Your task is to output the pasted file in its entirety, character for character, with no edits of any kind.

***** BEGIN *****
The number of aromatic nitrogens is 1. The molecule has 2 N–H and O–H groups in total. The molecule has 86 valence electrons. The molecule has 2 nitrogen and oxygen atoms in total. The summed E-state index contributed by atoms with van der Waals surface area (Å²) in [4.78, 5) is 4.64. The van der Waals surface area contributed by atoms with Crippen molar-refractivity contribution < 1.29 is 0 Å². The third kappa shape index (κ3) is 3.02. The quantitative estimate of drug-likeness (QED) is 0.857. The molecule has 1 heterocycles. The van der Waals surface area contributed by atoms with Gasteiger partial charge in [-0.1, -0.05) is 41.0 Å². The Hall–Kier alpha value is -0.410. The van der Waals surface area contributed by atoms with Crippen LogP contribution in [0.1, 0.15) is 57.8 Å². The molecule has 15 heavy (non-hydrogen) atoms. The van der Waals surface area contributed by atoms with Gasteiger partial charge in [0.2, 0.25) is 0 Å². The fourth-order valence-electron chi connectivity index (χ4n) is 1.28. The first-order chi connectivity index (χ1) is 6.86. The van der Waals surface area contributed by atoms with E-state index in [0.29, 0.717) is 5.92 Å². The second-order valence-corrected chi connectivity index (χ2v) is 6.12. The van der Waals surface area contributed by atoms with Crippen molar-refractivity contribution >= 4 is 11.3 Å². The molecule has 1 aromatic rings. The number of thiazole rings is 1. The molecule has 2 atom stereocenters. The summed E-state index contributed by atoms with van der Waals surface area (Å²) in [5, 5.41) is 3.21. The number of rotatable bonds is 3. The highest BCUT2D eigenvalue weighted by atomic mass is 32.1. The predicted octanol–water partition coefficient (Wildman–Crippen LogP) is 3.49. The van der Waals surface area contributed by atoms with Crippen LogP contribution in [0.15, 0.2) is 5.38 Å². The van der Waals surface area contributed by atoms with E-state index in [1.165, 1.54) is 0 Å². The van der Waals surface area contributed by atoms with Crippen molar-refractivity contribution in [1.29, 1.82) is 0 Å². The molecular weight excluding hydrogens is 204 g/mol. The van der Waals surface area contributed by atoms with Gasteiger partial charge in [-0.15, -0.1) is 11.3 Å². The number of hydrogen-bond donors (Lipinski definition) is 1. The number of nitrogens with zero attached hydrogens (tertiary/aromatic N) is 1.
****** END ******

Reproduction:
The number of aromatic nitrogens is 1. The molecule has 2 N–H and O–H groups in total. The molecule has 86 valence electrons. The molecule has 2 nitrogen and oxygen atoms in total. The summed E-state index contributed by atoms with van der Waals surface area (Å²) in [4.78, 5) is 4.64. The van der Waals surface area contributed by atoms with Crippen molar-refractivity contribution < 1.29 is 0 Å². The third kappa shape index (κ3) is 3.02. The quantitative estimate of drug-likeness (QED) is 0.857. The molecule has 1 heterocycles. The van der Waals surface area contributed by atoms with Gasteiger partial charge in [-0.1, -0.05) is 41.0 Å². The Hall–Kier alpha value is -0.410. The van der Waals surface area contributed by atoms with Crippen LogP contribution in [0.1, 0.15) is 57.8 Å². The molecule has 15 heavy (non-hydrogen) atoms. The van der Waals surface area contributed by atoms with Gasteiger partial charge in [0.2, 0.25) is 0 Å². The fourth-order valence-electron chi connectivity index (χ4n) is 1.28. The first-order chi connectivity index (χ1) is 6.86. The van der Waals surface area contributed by atoms with E-state index in [0.29, 0.717) is 5.92 Å². The second-order valence-corrected chi connectivity index (χ2v) is 6.12. The van der Waals surface area contributed by atoms with Crippen molar-refractivity contribution >= 4 is 11.3 Å². The molecule has 1 aromatic rings. The number of thiazole rings is 1. The molecule has 2 atom stereocenters. The summed E-state index contributed by atoms with van der Waals surface area (Å²) in [5, 5.41) is 3.21. The number of rotatable bonds is 3. The highest BCUT2D eigenvalue weighted by atomic mass is 32.1. The predicted octanol–water partition coefficient (Wildman–Crippen LogP) is 3.49. The van der Waals surface area contributed by atoms with Crippen LogP contribution in [0.15, 0.2) is 5.38 Å². The van der Waals surface area contributed by atoms with E-state index in [1.165, 1.54) is 0 Å². The van der Waals surface area contributed by atoms with Crippen molar-refractivity contribution in [1.29, 1.82) is 0 Å². The molecular weight excluding hydrogens is 204 g/mol. The van der Waals surface area contributed by atoms with Gasteiger partial charge in [-0.15, -0.1) is 11.3 Å². The number of hydrogen-bond donors (Lipinski definition) is 1. The number of nitrogens with zero attached hydrogens (tertiary/aromatic N) is 1.